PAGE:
And glancing once more at the beauty, he was just about to swim back when an idea flashed in his mind.

    “I must leave her something to remember me by!” he thought. “I’ll attach something to her line. It will be a surprise from ‘the unknown one.’ ”

    Bowsky quietly swam to the bank, picked a big bouquet of field and water flowers, and, binding it with a stalk of goosefoot, attached it to the line.

    The bouquet sank to the bottom and dragged the pretty float down with it.

    Discretion, the laws of nature, and our hero’s social situation demand that the romance should end at this point, but—alas!—the author’s fate is implacable: owing to circumstances beyond his control, the romance did not end with the bouquet. Counter to common sense and the nature of things, the poor and unaristocratic double bassist was to play an important role in the life of an aristocratic and rich beauty.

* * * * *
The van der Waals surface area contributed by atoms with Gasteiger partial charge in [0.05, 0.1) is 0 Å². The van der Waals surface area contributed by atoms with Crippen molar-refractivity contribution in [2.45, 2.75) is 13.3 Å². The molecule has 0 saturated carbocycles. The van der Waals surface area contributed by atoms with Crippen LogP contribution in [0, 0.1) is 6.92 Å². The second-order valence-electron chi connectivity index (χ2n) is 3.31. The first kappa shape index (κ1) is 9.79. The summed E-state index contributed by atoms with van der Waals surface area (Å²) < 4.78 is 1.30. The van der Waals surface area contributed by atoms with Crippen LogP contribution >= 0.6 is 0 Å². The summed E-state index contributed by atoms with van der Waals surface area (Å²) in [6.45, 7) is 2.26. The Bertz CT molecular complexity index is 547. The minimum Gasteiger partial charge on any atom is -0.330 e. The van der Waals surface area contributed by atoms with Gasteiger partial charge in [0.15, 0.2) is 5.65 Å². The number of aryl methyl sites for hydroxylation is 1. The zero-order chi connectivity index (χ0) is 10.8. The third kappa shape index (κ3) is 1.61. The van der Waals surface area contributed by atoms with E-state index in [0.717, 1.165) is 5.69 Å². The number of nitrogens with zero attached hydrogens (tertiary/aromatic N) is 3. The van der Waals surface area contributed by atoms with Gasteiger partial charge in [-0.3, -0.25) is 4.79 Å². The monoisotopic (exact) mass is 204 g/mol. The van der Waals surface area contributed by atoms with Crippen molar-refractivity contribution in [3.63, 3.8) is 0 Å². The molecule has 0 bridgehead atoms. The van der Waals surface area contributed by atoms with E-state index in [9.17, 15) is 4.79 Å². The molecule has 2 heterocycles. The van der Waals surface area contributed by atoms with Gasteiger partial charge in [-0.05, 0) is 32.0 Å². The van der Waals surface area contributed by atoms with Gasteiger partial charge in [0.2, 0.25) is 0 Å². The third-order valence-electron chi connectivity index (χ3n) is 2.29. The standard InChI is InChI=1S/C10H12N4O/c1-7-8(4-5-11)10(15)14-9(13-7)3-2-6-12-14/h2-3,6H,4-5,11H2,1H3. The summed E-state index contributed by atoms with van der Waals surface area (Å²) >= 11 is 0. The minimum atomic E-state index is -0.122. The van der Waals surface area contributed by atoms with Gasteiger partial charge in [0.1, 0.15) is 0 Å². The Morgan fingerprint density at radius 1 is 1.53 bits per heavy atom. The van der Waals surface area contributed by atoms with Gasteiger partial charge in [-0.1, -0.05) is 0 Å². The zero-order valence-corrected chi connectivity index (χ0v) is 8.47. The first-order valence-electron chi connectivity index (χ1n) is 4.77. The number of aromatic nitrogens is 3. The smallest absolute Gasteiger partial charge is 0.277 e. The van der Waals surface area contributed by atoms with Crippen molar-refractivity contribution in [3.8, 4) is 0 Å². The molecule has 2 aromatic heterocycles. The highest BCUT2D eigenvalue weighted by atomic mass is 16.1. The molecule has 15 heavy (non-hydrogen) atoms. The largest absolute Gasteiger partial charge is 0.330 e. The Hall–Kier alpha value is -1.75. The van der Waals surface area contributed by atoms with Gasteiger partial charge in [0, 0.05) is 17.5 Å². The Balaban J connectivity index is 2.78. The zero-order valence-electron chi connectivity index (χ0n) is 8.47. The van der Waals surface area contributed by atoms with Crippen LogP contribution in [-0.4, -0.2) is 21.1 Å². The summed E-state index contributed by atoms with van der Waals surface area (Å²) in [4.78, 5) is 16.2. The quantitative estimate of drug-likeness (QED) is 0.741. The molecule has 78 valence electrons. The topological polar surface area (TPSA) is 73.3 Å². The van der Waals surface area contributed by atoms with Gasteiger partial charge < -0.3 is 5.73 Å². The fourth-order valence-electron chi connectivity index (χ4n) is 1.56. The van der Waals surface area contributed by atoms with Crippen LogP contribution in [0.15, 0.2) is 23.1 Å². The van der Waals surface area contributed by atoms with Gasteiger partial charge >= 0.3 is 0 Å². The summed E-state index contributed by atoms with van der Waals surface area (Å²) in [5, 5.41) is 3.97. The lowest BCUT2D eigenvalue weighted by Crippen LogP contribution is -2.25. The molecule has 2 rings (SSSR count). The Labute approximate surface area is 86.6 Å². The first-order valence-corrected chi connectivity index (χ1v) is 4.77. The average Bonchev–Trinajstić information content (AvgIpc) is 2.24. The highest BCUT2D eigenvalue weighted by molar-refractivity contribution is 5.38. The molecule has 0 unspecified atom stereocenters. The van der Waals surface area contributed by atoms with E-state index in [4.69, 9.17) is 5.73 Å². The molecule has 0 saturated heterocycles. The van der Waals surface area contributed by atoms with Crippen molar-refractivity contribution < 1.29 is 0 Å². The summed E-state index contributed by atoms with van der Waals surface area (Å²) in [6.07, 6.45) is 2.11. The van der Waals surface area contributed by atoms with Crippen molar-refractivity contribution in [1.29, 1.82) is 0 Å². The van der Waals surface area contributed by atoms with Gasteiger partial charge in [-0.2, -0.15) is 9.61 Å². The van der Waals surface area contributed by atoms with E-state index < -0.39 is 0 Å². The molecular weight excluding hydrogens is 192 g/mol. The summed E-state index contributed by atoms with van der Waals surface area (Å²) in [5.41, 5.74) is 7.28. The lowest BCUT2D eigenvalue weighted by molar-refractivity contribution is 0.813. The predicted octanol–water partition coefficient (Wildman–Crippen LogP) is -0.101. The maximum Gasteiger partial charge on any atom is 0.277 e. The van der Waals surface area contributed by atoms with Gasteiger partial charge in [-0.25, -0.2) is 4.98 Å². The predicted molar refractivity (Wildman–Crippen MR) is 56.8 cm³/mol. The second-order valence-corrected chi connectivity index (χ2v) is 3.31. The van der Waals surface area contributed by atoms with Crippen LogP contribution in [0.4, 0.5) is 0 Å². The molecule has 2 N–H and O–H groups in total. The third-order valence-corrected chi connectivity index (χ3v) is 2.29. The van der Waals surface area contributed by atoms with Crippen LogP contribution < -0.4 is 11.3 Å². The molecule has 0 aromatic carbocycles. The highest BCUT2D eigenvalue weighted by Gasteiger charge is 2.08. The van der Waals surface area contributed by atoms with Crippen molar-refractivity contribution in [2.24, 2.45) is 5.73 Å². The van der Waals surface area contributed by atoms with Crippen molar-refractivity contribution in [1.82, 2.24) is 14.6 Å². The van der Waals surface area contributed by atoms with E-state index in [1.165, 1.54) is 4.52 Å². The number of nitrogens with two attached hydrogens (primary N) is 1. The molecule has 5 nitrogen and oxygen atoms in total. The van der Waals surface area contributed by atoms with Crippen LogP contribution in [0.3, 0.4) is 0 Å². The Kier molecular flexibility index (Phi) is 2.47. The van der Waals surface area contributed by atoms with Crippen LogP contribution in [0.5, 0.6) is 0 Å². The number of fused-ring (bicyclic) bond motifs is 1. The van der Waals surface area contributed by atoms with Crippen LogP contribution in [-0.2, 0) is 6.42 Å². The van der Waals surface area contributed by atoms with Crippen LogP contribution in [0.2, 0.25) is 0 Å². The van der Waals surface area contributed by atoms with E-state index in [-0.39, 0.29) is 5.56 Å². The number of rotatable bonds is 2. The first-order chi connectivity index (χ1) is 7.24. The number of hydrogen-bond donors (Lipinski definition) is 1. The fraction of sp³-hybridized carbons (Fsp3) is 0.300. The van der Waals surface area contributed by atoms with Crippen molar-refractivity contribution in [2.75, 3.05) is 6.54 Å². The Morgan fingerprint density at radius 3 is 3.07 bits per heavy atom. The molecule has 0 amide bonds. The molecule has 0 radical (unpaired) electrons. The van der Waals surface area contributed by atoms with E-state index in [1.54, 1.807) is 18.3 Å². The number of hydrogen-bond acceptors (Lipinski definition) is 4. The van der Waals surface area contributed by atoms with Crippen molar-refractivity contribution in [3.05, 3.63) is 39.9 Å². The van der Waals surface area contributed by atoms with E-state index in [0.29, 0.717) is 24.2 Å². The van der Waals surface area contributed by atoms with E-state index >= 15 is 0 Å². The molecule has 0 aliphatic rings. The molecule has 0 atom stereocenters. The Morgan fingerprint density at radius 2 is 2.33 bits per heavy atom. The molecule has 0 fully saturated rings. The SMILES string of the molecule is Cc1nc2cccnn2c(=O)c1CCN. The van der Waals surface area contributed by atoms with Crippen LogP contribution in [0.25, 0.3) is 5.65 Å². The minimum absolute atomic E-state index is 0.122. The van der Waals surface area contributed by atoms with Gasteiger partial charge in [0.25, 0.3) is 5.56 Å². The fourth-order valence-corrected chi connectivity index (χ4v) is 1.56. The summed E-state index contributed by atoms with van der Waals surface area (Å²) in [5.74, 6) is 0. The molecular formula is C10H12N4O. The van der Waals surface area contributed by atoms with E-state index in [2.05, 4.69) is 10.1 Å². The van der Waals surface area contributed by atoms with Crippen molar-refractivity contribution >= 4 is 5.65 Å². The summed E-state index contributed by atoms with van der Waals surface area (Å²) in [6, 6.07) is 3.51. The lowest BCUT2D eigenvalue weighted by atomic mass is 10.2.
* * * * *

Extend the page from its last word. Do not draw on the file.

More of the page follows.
Swimming to the bank, Bowsky was astounded: he did not see his clothes. They had been stolen . . . While he was admiring the beauty, unknown villains had stolen everything except the double bass and top hat.

    “Damnation!” exclaimed Bowsky. “Oh, people, you brood of vipers! I am not so much indignant at the loss of the clothes (for clothes are perishable) as at the thought that I shall have to go naked, thereby trespassing against public morality.”

    He sat down on the case of his double bass and started thinking about how to get out of his terrible situation.

    “I can’t very well go naked to Prince Bibulov’s!” he thought. “There’ll be ladies there! And besides, along with my trousers, the thieves stole the rosin in my pocket!”